This thread just got interesting.

hrant's picture

John, clearly both.

"Conflict is the father of all things." -Heraclitus
We can discuss who the mother is.

hhp

Alex Kaczun's picture

"Pro" and "Con" are the various "good" and "bad" points of an idea. Say a manufacturer wants to build a new factory in town. The pros are more jobs, and increased tax revenue for the town. The cons are pollution and a high noise factor.

What are the "pros" and "cons" of teaching cursive writing? Read on...

http://teacherleaders.typepad.com/tln_teacher_voices/2006/10/the_pros_an...

http://www.welltrainedmind.com/forums/showthread.php?t=106011

http://www.cursivewriting.org/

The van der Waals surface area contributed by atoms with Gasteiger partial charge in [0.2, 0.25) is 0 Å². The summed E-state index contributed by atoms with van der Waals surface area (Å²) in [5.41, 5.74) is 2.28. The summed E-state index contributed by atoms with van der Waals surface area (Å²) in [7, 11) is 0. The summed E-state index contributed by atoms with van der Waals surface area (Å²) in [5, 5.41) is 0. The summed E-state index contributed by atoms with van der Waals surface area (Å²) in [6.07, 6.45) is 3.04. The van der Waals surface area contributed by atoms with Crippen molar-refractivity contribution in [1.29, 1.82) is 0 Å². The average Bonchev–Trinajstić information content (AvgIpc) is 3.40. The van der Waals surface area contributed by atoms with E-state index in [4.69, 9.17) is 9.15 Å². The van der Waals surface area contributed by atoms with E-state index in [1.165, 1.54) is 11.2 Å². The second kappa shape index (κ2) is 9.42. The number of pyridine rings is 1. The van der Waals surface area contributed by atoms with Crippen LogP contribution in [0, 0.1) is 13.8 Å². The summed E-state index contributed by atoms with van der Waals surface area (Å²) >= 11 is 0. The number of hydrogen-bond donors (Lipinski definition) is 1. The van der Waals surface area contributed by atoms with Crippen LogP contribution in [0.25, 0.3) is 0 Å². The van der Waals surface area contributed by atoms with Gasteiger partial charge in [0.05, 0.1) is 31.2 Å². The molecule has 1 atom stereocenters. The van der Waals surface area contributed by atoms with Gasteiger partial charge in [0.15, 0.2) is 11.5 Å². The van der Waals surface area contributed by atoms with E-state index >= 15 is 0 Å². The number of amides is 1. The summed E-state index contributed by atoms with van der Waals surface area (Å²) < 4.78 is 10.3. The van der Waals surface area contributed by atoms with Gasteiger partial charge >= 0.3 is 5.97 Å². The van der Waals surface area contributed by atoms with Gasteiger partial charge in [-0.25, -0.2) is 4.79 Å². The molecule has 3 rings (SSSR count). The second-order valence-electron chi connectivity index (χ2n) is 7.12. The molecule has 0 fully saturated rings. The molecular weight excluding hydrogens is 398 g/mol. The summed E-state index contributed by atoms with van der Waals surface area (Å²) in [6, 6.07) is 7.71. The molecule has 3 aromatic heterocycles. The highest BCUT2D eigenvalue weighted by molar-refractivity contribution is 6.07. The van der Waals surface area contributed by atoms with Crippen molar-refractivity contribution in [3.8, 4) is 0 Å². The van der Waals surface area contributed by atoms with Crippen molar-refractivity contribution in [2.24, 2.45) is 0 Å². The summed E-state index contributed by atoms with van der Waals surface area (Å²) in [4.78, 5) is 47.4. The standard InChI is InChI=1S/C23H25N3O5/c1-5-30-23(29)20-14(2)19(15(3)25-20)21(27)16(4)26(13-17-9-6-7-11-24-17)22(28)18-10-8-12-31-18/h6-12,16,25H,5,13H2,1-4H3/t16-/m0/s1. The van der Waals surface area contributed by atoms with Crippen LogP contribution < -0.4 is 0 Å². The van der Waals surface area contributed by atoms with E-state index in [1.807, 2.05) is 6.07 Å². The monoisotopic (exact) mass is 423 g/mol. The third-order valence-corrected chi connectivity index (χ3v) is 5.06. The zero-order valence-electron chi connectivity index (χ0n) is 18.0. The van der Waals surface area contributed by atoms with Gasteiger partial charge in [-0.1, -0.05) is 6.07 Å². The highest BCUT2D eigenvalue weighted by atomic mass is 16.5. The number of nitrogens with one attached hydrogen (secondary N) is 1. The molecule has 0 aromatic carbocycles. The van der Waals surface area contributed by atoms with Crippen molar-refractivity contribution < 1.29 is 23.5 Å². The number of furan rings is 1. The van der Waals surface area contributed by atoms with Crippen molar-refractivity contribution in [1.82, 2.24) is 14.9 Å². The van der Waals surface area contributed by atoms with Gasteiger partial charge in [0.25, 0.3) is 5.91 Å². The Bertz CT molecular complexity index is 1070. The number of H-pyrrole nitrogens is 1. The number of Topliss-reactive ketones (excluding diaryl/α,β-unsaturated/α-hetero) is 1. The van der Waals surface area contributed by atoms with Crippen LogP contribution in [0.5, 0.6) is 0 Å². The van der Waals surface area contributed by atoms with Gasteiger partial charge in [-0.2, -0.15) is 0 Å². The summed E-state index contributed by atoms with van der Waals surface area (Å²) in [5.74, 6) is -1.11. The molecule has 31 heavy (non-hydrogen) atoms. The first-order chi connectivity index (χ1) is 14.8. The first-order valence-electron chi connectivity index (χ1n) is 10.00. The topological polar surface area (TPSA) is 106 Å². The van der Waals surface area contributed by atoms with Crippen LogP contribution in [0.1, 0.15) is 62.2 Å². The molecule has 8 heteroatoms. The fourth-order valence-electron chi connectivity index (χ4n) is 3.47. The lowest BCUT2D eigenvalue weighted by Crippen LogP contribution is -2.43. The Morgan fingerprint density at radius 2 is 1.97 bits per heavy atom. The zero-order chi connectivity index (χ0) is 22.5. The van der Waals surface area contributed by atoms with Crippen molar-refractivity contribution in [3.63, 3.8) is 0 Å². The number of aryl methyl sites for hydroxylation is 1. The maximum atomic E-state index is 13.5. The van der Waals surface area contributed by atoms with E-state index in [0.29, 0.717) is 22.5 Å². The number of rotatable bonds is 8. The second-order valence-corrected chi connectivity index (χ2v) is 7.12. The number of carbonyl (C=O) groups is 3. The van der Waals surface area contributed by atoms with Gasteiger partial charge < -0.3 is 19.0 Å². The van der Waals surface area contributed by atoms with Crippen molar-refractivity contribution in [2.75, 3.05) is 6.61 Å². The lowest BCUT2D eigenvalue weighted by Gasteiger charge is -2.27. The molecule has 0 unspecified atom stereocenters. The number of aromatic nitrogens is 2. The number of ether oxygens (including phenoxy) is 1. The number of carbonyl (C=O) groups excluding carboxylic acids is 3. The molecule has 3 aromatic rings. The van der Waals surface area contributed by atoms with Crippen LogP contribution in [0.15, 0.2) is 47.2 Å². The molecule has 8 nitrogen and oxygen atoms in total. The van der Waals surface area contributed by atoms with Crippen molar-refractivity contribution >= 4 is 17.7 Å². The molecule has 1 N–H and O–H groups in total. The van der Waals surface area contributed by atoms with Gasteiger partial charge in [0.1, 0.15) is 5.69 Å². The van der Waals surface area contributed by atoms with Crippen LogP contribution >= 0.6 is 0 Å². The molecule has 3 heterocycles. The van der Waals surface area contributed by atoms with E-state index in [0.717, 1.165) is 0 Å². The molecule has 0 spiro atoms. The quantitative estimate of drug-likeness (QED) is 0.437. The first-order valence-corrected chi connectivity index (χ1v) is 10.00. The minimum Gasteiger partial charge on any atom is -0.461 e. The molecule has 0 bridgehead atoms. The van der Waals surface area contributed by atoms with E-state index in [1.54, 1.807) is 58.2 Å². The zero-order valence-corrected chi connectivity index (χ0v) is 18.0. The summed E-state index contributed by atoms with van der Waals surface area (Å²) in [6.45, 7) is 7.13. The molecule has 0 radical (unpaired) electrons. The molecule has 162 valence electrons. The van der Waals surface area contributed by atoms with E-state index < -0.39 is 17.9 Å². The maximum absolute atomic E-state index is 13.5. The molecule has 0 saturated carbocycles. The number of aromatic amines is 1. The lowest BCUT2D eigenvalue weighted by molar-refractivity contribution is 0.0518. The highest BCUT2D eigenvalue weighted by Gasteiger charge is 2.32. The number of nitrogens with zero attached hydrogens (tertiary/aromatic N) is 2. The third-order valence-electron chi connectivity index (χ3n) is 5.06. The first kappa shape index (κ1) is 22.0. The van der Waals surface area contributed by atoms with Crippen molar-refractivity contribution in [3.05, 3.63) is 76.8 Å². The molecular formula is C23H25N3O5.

http://www.writtenbyhand.com/colophon.html

http://www.thebehaviorsolution.com/cursive-writing-and-child-development/

http://www.blog.montessoriforeveryone.com/cursive-vs-printing-is-one-bet...

John Hudson's picture

Hrant: clearly both

Well, if (b), then you would say (a).

Somehow, I don't think Heraclitus, in developing his primitive dialectics, was advocating going out and stirring up conflict.

The mother of all things? If conflict is the father, then it stands to reason that conflict resolution -- or maybe mutual aid -- is the mother, since otherwise there would only be conflict, and no creation of mutually beneficial and enriching peace, however fragile and conditional.

There was no gore in the video. [Dina was] not honest about how much of
it [she] watched. There was the specter of death in the video, but death
is part of life, and I don't like weaklings who look away.